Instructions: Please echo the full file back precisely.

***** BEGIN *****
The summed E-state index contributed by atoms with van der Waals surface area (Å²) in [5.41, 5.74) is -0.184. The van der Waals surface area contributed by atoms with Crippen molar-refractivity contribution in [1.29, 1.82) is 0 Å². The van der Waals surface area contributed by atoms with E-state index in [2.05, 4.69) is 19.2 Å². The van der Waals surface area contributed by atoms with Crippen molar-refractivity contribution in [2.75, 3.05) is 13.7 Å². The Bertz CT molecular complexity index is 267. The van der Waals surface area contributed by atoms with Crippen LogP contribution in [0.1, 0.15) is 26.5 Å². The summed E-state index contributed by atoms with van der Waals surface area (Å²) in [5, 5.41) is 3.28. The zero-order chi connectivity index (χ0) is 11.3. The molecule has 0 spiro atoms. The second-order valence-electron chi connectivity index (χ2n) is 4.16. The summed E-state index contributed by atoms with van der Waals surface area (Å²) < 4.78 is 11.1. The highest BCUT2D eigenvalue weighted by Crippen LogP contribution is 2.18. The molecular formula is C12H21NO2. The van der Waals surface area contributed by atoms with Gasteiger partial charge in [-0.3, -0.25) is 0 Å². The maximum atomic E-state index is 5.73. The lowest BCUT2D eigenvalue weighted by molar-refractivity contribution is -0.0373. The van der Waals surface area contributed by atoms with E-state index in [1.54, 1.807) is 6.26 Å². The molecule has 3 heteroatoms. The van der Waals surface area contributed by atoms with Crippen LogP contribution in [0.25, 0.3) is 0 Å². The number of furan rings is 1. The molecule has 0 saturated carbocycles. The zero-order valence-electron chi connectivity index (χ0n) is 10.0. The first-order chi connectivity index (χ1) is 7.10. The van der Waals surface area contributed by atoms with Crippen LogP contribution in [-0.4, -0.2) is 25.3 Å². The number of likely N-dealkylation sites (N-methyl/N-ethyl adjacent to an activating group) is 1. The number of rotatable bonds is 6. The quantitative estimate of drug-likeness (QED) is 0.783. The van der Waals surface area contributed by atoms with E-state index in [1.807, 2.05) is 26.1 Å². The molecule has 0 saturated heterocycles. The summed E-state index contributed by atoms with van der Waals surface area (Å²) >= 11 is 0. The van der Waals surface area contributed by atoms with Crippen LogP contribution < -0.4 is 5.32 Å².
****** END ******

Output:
The summed E-state index contributed by atoms with van der Waals surface area (Å²) in [5.41, 5.74) is -0.184. The van der Waals surface area contributed by atoms with Crippen molar-refractivity contribution in [1.29, 1.82) is 0 Å². The van der Waals surface area contributed by atoms with E-state index in [2.05, 4.69) is 19.2 Å². The van der Waals surface area contributed by atoms with Crippen molar-refractivity contribution in [2.75, 3.05) is 13.7 Å². The Bertz CT molecular complexity index is 267. The van der Waals surface area contributed by atoms with Crippen LogP contribution in [0.1, 0.15) is 26.5 Å². The summed E-state index contributed by atoms with van der Waals surface area (Å²) in [5, 5.41) is 3.28. The zero-order chi connectivity index (χ0) is 11.3. The molecule has 0 spiro atoms. The second-order valence-electron chi connectivity index (χ2n) is 4.16. The summed E-state index contributed by atoms with van der Waals surface area (Å²) < 4.78 is 11.1. The highest BCUT2D eigenvalue weighted by Crippen LogP contribution is 2.18. The molecular formula is C12H21NO2. The van der Waals surface area contributed by atoms with Gasteiger partial charge in [-0.3, -0.25) is 0 Å². The maximum atomic E-state index is 5.73. The lowest BCUT2D eigenvalue weighted by molar-refractivity contribution is -0.0373. The van der Waals surface area contributed by atoms with E-state index in [1.54, 1.807) is 6.26 Å². The molecule has 3 heteroatoms. The van der Waals surface area contributed by atoms with Crippen LogP contribution in [0.25, 0.3) is 0 Å². The number of furan rings is 1. The molecule has 0 saturated carbocycles. The zero-order valence-electron chi connectivity index (χ0n) is 10.0. The first-order chi connectivity index (χ1) is 7.10. The van der Waals surface area contributed by atoms with Crippen LogP contribution in [-0.4, -0.2) is 25.3 Å². The number of likely N-dealkylation sites (N-methyl/N-ethyl adjacent to an activating group) is 1. The number of rotatable bonds is 6. The quantitative estimate of drug-likeness (QED) is 0.783. The van der Waals surface area contributed by atoms with E-state index in [1.807, 2.05) is 26.1 Å². The molecule has 0 saturated heterocycles. The summed E-state index contributed by atoms with van der Waals surface area (Å²) >= 11 is 0. The van der Waals surface area contributed by atoms with Crippen LogP contribution < -0.4 is 5.32 Å².